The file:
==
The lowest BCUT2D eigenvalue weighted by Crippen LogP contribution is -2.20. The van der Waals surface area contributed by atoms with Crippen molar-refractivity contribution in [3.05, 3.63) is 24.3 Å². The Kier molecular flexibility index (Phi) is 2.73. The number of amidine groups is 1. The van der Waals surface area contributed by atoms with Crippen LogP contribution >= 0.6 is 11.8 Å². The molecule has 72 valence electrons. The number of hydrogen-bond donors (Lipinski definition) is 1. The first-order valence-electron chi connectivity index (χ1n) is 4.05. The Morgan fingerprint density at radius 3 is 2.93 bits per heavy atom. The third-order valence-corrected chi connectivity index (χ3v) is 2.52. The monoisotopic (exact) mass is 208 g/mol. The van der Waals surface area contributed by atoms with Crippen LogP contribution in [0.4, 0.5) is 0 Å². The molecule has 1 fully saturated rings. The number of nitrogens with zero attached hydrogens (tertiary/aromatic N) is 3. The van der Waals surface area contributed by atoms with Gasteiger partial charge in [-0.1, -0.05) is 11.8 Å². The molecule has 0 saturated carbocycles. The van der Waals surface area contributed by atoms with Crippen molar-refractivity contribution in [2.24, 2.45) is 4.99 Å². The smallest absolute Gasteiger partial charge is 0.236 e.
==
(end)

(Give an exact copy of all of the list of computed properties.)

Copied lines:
The lowest BCUT2D eigenvalue weighted by Crippen LogP contribution is -2.20. The van der Waals surface area contributed by atoms with Crippen molar-refractivity contribution in [3.05, 3.63) is 24.3 Å². The Kier molecular flexibility index (Phi) is 2.73. The number of amidine groups is 1. The van der Waals surface area contributed by atoms with Crippen LogP contribution >= 0.6 is 11.8 Å². The molecule has 72 valence electrons. The number of hydrogen-bond donors (Lipinski definition) is 1. The first-order valence-electron chi connectivity index (χ1n) is 4.05. The Morgan fingerprint density at radius 3 is 2.93 bits per heavy atom. The third-order valence-corrected chi connectivity index (χ3v) is 2.52. The monoisotopic (exact) mass is 208 g/mol. The van der Waals surface area contributed by atoms with Crippen LogP contribution in [0.4, 0.5) is 0 Å². The molecule has 1 fully saturated rings. The number of nitrogens with zero attached hydrogens (tertiary/aromatic N) is 3. The van der Waals surface area contributed by atoms with Gasteiger partial charge in [-0.1, -0.05) is 11.8 Å². The molecule has 0 saturated carbocycles. The van der Waals surface area contributed by atoms with Crippen molar-refractivity contribution in [2.24, 2.45) is 4.99 Å². The smallest absolute Gasteiger partial charge is 0.236 e.